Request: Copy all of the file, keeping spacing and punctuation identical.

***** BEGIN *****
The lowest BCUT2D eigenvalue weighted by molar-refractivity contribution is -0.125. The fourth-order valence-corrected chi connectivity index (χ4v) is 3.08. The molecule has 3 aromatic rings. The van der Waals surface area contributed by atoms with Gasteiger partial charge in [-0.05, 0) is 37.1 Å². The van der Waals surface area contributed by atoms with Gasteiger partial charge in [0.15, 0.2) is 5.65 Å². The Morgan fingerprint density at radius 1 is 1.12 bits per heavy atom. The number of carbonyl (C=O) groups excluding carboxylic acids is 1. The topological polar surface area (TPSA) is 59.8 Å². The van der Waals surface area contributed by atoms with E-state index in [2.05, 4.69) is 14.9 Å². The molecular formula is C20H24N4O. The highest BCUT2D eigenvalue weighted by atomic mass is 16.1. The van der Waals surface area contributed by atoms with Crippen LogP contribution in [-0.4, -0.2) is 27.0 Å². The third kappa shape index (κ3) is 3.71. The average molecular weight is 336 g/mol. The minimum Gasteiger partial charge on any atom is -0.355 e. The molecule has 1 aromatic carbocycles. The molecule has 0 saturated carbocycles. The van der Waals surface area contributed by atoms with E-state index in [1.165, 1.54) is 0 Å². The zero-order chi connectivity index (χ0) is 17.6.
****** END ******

The lowest BCUT2D eigenvalue weighted by molar-refractivity contribution is -0.125. The fourth-order valence-corrected chi connectivity index (χ4v) is 3.08. The molecule has 3 aromatic rings. The van der Waals surface area contributed by atoms with Gasteiger partial charge in [-0.05, 0) is 37.1 Å². The van der Waals surface area contributed by atoms with Gasteiger partial charge in [0.15, 0.2) is 5.65 Å². The Morgan fingerprint density at radius 1 is 1.12 bits per heavy atom. The number of carbonyl (C=O) groups excluding carboxylic acids is 1. The topological polar surface area (TPSA) is 59.8 Å². The van der Waals surface area contributed by atoms with E-state index in [2.05, 4.69) is 14.9 Å². The molecular formula is C20H24N4O. The highest BCUT2D eigenvalue weighted by atomic mass is 16.1. The van der Waals surface area contributed by atoms with Crippen LogP contribution in [-0.4, -0.2) is 27.0 Å². The third kappa shape index (κ3) is 3.71. The average molecular weight is 336 g/mol. The minimum Gasteiger partial charge on any atom is -0.355 e. The molecule has 1 aromatic carbocycles. The molecule has 0 saturated carbocycles. The van der Waals surface area contributed by atoms with E-state index in [1.165, 1.54) is 0 Å². The zero-order chi connectivity index (χ0) is 17.6.